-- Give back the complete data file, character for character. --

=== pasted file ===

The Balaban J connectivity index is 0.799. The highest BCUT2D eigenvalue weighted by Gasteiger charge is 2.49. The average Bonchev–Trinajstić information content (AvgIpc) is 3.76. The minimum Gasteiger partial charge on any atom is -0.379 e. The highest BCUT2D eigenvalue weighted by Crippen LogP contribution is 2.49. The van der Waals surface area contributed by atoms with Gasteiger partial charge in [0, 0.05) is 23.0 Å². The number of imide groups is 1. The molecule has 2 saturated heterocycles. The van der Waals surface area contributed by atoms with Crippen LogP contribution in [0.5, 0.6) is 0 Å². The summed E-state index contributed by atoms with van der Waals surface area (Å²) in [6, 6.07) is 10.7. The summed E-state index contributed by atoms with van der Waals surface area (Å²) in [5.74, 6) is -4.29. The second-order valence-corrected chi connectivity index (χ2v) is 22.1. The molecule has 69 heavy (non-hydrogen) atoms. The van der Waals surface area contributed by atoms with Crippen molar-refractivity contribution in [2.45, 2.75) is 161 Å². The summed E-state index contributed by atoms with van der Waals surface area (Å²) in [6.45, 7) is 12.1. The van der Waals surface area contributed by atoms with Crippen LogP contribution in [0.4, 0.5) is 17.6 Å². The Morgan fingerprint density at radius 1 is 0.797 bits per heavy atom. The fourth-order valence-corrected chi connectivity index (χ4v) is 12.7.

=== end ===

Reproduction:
The Balaban J connectivity index is 0.799. The highest BCUT2D eigenvalue weighted by Gasteiger charge is 2.49. The average Bonchev–Trinajstić information content (AvgIpc) is 3.76. The minimum Gasteiger partial charge on any atom is -0.379 e. The highest BCUT2D eigenvalue weighted by Crippen LogP contribution is 2.49. The van der Waals surface area contributed by atoms with Gasteiger partial charge in [0, 0.05) is 23.0 Å². The number of imide groups is 1. The molecule has 2 saturated heterocycles. The van der Waals surface area contributed by atoms with Crippen LogP contribution in [0.5, 0.6) is 0 Å². The summed E-state index contributed by atoms with van der Waals surface area (Å²) in [6, 6.07) is 10.7. The summed E-state index contributed by atoms with van der Waals surface area (Å²) in [5.74, 6) is -4.29. The second-order valence-corrected chi connectivity index (χ2v) is 22.1. The molecule has 69 heavy (non-hydrogen) atoms. The van der Waals surface area contributed by atoms with Crippen molar-refractivity contribution in [2.45, 2.75) is 161 Å². The summed E-state index contributed by atoms with van der Waals surface area (Å²) in [6.45, 7) is 12.1. The van der Waals surface area contributed by atoms with Crippen LogP contribution in [0.4, 0.5) is 17.6 Å². The Morgan fingerprint density at radius 1 is 0.797 bits per heavy atom. The fourth-order valence-corrected chi connectivity index (χ4v) is 12.7.